Megan: Betsy, there was one thing that disappointed us both. Want to share your thoughts about that?

Betsy: Sure, Megan. It’s not unusual in 2020 for a series to start adding in LGBTQ elements even if previous books in the series didn’t have any. And this book follows suit. Two male characters that we met in previous books are clearly in a romantic relationship in this book. I haven’t re-read the earlier books in which they appeared, but I don’t remember any hints to this end. Although they’re not primary characters, they have certainly played key roles previously. Kamet and Costis, from Thick as Thieves, are left a little more ambiguous; readers could read into their relationship, or not. It’s two other characters that I wasn’t expecting at all. But I think the general tone in this book is more “Greek,” if you will: casual references to various lovers and mistresses for many people, the matter of fact treatment of the main homosexual male relationship, and the way everyone in the book takes people’s relationships at face value. It’s not a prominent part of the book, but it’s also not something readers will miss.

What did you think about it? 

Megan: The insertion of a gay relationship was a disappointment, one that I was praying would not appear, primarily because it would be so clearly a compromise with modern culture. It seemed gratuitous, not essential to the story. It felt like Turner was surrendering under pressure, because I cannot recall any hint of it in previous books. That being said, there aren’t any unflawed characters, which is a realistic portrayal of fallen humanity. But while there is growth and evidence of reconciliation on the part of everyone else, part of the happy ending promised that the parted male lovers would meet again. I really didn’t need that.

The gods occasionally offer mild rebukes, but there is no real mention of sin or redemption, is there? That is such a big part of responding to how we respond as redeemed readers. The Bible isn’t shy about describing egregious sins, but it never excuses or welcomes the sinner unchanged into the covenant community for the celebration and fellowship. There is always repentance and forgiveness first. 

Betsy: That’s a good point, Megan. It’s worth musing over: do we see repentance and true fellowship in this book? I think we see fellowship at many levels. Gen’s own machinations behind the scenes work to that end as he protects Pheris, works brilliant, undercover military strategies, and allows the queens to keep face on the surface. Yet, people must love him or hate him on his terms. Perhaps the only time we see him truly humbled IS before his god, right? He certainly submits in that sphere if not in any other.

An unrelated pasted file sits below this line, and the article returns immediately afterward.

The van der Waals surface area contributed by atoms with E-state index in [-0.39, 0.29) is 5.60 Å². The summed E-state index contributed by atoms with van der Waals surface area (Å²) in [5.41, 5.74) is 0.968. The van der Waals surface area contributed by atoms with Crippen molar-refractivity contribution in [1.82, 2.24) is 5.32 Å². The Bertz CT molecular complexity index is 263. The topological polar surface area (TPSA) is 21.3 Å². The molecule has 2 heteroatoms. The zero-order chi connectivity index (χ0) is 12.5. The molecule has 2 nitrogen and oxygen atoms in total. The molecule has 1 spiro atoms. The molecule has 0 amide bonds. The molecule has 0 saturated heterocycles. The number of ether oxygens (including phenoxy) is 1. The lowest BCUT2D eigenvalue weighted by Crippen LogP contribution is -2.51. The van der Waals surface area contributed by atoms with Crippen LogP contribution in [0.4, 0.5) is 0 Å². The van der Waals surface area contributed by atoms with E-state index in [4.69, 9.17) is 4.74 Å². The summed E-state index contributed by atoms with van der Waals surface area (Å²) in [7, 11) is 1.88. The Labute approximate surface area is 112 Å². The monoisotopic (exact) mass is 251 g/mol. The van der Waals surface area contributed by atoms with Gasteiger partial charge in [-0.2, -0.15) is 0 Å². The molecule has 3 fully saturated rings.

This book wraps up a very complex and literary fantasy series: plenty of blood and gore, battle scenes, court intrigue, an enormous cast of important characters, geographical issues, love, king- and queenship, meaty themes…. I think it’s the most mature of Turner’s series by far. What do you think? 

Megan: Definitely the most mature and most complicated. One thing I have to give Turner credit for is that the women are strong, but they are treated as ladies. They rule countries and go towards battle, but they do not put on armor and fight in disguise. The men are gentlemen who respect them and honor their femininity. Younger teens (13-15?) could read the first three or four books, but the last couple are better read with maturity and discernment by teens 16 and up. 

Betsy: I completely agree: Turner’s depictions of men and women are one of my favorite parts in this series! I do think teens who’ve thoughtfully read the first books in the series could continue with the rest a little younger–perhaps 14 or 15, depending on the reader. I’d hate for teens to read this series too young, though, and get bogged down. Better to wait until they’re able to read it discerningly and able to appreciate Turner’s significant literary artistry, even when they disagree with parts of the plot/characterization.

Readers, do you agree with our assessment? Have you read the rest of the series? (Let us know in the comments!)